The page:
Asia-Pacific MBA Programs |

Asia-Pacific MBA Programs

By QS Contributor

Updated June 27, 2016 Updated June 27, 2016 provides an overview of MBA programs offered in the Asia Pacific Region.

The QS Global 200 Business Schools Report 2012

Year-on-year, business schools in the Asia-Pacific region are strengthening their role in the global MBA education scene.

For example, the number of Asian and Australian schools featured in the QS Global 200 Business Schools Report has increased from 10 in 2004 to 36 this year – a massive rise in just seven years. This rapid rise in the number of internationally recognized schools is indicative of the improving standards of Asian institutions, as employers increasingly recognize the quality of MBA graduates from certain schools the region.

Business schools in the Asia-Pacific region are looking at the standard of top US and European institutions as indicators of how they compare and where they could improve. Furthermore, the economic growth in some Asian countries, particularly in China and India has heightened the demand for more accredited business schools in the region in order to train the next generation of successful business leaders.

The QS Jobs and Salary Trends Report highlights that across Asia, and especially so in India and China, employers are embracing MBAs – a trend that is also evident in the QS Global 200 Business Schools Report through the rapid rise in the number of schools from the region that are represented.

China and Hong Kong are joining other major players in the region’s management education sector, namely Australia, Singapore and India. Since 2009, eight business schools in China and Hong Kong have featured in the rating:

China Europe International Business School (CEIBS);

Peking University, Beijing International MBA Programs (BiMBA);

The HKUST Business School;

Faculty of Business and Economics at the University of Hong Kong;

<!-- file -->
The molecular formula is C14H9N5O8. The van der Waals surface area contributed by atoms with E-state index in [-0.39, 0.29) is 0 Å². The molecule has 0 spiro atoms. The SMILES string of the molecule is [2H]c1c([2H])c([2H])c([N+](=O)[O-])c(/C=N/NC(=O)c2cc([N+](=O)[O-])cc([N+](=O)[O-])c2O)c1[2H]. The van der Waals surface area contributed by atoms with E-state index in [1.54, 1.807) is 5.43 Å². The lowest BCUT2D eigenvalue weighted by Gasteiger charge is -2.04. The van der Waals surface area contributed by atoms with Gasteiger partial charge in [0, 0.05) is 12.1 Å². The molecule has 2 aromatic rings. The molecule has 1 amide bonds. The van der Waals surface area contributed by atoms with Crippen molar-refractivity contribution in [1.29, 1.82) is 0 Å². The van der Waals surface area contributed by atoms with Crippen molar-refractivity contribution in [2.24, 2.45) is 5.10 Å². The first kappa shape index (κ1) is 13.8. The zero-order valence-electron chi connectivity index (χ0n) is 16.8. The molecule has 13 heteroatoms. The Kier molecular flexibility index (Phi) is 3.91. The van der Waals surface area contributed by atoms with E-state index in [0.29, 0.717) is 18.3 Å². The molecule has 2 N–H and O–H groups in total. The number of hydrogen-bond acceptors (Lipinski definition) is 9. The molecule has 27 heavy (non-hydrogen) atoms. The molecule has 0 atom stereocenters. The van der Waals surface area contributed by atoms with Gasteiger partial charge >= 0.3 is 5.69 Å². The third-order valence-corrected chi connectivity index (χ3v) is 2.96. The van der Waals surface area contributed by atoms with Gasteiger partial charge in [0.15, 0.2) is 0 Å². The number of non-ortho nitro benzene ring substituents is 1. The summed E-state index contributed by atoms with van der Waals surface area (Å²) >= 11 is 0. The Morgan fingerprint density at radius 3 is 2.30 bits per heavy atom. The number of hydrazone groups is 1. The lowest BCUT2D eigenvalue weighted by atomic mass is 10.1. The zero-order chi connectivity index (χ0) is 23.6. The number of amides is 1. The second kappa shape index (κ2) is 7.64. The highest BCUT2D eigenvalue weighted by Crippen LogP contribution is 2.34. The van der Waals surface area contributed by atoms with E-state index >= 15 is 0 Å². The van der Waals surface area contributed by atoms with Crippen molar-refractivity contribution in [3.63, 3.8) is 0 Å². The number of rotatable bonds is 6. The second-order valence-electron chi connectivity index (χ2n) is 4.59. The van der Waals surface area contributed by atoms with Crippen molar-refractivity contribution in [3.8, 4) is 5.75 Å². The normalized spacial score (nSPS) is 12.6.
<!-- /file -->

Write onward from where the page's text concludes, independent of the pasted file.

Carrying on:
School of Economics and Management at Tsinghua University;

The Chinese University of Hong Kong;

Guanghua School of Management, Peking University;

School of Management at Fudan University.

HKUST Business School and CEIBS have featured prominently in the business school ratings since 2009. Sherring Ng, head of MBA programs marketing and admissions at HKUST Business School, says that a combination of its MBA curriculum and cultural diversity in its classrooms, are what makes HKUST particularly appealing to employers. “The HKUST full-time MBA programs are of over 25 nationalities and diverse industry background. The environment here enables students to absorb a wide range of cultures which help them to think out of the box throughout their post-MBA career development.”

“With intensive training through global business plan competitions, overseas exchange, internship and many other workshops, graduates are well trained to think from a wider perspective,” she says.

Lydia Price, associate dean at CEIBS says that its diverse MBA program attracts employers from all industries, “especially given our focus on both China and international business.”

“Investment firms value our graduates’ ability to assess a firm’s prospects for financial gain, consultants value their ability to advise clients on their future business, consumer and industrial product firms value their ability to design product lines and services for the future, and IT firms value the ability to design total solutions for client needs in the future,” she adds.

Business schools in India continue to climb up the ratings. The number of Indian schools featuring in the Asia-Pacific ratings has increased, with the addition of the Indian Institute of Foreign Trade. In an economy that is rapidly growing in global importance, the rise in employer opinion of MBA graduates is extremely promising in ensuring the development of future business leaders to sustain the fast-paced economic growth.